SB 474: California Sen. Josh Becker hopes to eliminate excessive markups on commissary items
“Coming soon, Top Ramen noodles will be $1.00, if you don’t support the new BASICs act.” That’s what a sign reads on a San Quentin housing unit bulletin board.
Senate Bill 474 (the Basic Affordable Supplies for Incarcerated Californians Act) is authored by Sen. Josh Becker (D-Peninsula). The bill seeks to eliminate excessive markups on items sold at canteens in prisons across California.
“This bill alleviates cost pressures for incarcerated people and their families by eliminating price markups on items purchased in California’s prison canteen stores,” wrote Becker.
SB 474 is estimated to save incarcerated people and their families $30 million each year.
According to a 2020 Inmate Welfare Fund audit report, the average markup of CDCR canteen items was 65% above prices paid to vendors.
In a 2020 report from Impact Justice, three-fifths of formerly incarcerated people surveyed said they had not been able to afford canteen purchases, and 75% reported that access to food was limited by their own and their families’ finances.
“When I can’t afford canteen there is an issue,” said incarcerated person Anthony Tafoya. “It’s too expensive. My family puts money on my books every month, but I went from spending $50 to $70 and now $200 for some of the same items at canteen. It’s ridiculous.”
Incarcerated people at San Quentin are allowed to shop at the canteen once per month and can spend up to $240 if they have a prison job assignment.
California prisoners generally make between 8 cents and 37 cents per hour, according to the California Code of Regulations title 15. 3041.2.
Carl Raybon has an 18-cents-per-hour clerk job and a $15,000 restitution fine. Fifty percent of his monthly check goes toward his restitution. He is usually left with between $9 and $12 to spend at canteen.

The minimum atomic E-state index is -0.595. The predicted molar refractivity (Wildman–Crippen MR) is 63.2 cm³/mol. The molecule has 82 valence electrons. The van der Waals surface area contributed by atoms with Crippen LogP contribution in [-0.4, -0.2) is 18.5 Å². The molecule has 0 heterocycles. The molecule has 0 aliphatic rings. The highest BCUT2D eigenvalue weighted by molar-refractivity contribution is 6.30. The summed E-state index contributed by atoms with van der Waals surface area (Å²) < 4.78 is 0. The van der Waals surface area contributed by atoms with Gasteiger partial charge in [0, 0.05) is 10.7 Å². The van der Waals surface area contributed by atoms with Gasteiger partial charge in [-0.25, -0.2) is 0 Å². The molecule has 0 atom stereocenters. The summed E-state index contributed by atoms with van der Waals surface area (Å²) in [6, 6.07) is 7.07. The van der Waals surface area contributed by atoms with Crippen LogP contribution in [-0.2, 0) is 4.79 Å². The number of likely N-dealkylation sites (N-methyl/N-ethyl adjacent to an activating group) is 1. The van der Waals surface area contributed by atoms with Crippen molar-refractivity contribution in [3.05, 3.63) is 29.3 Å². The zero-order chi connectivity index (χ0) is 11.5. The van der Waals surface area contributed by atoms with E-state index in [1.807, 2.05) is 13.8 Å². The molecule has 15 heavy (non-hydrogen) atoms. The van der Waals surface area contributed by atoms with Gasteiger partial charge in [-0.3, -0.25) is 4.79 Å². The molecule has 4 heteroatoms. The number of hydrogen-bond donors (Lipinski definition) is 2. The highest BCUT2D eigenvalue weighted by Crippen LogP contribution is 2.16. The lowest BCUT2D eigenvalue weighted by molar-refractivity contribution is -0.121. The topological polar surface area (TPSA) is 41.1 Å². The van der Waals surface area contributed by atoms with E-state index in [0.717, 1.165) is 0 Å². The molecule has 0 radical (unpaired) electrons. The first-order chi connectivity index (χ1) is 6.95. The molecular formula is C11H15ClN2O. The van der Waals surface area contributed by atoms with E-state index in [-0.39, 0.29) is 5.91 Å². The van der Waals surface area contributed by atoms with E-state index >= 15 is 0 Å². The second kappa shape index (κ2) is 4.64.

“I cannot purchase anything outside of basic necessities,” said Raybon. “Purchasing anything from vendors is out of the question. A book of stamps costs $12. I think if they raise the canteen prices they should consider raising our wages to meet the demands of those prices.”
There have been no pay raises for prisoners in California in over 40 years. However, here at San Quentin some prisoners say prices on favored items continue to rise every month.
Incarcerated people like Tafoya and Raybon do have access to weekly indigent supplies of one small bar of soap, one roll of toilet paper, one razor, one toothbrush, tooth powder and floss bands.
They have no alternative but to purchase scented soaps, breath-freshening toothpaste, moisturizing lotion, hair grease and deodorant. Some prisons even sell the incarcerated tampons, toilet tissue and bottled water.
According to a San Quentin canteen price list, scented soap ranges from $1.00 to $1.65, deodorant costs from $2.10 to $3.75, lotion $2.95 to $6.40, hair grease $3.30 to $3.65, shampoo $1.95 to 2.05, toothpaste $2.30 to $5.50, laundry soap $1.10 and laundry powder $2.40.
According to the report “Who pays? The True Cost of Incarceration on Families,” issued by the Ella Baker Center in 2015, the markups impose a heavy burden on families who support an incarcerated loved one because nearly two in three families with an incarcerated family member were unable to meet their family’s basic needs, including food and housing. Nearly half the families surveyed were unable to afford the costs associated with a conviction.
SB 474 is being co-sponsored by several policy advocacy groups including the Ella Baker Center for Human Rights, the Women’s Foundation California, Legal Aid at Work, and Legal Services for Prisoners with Children. It is also supported by San Quentin’s Civic Engagement Group.
“The passage of this bill is of great importance to the prison population and our families who suffer the financial burden of these price increases,” said Steven Warren, the Inside Fellow for the Ella Baker Center for Human Rights.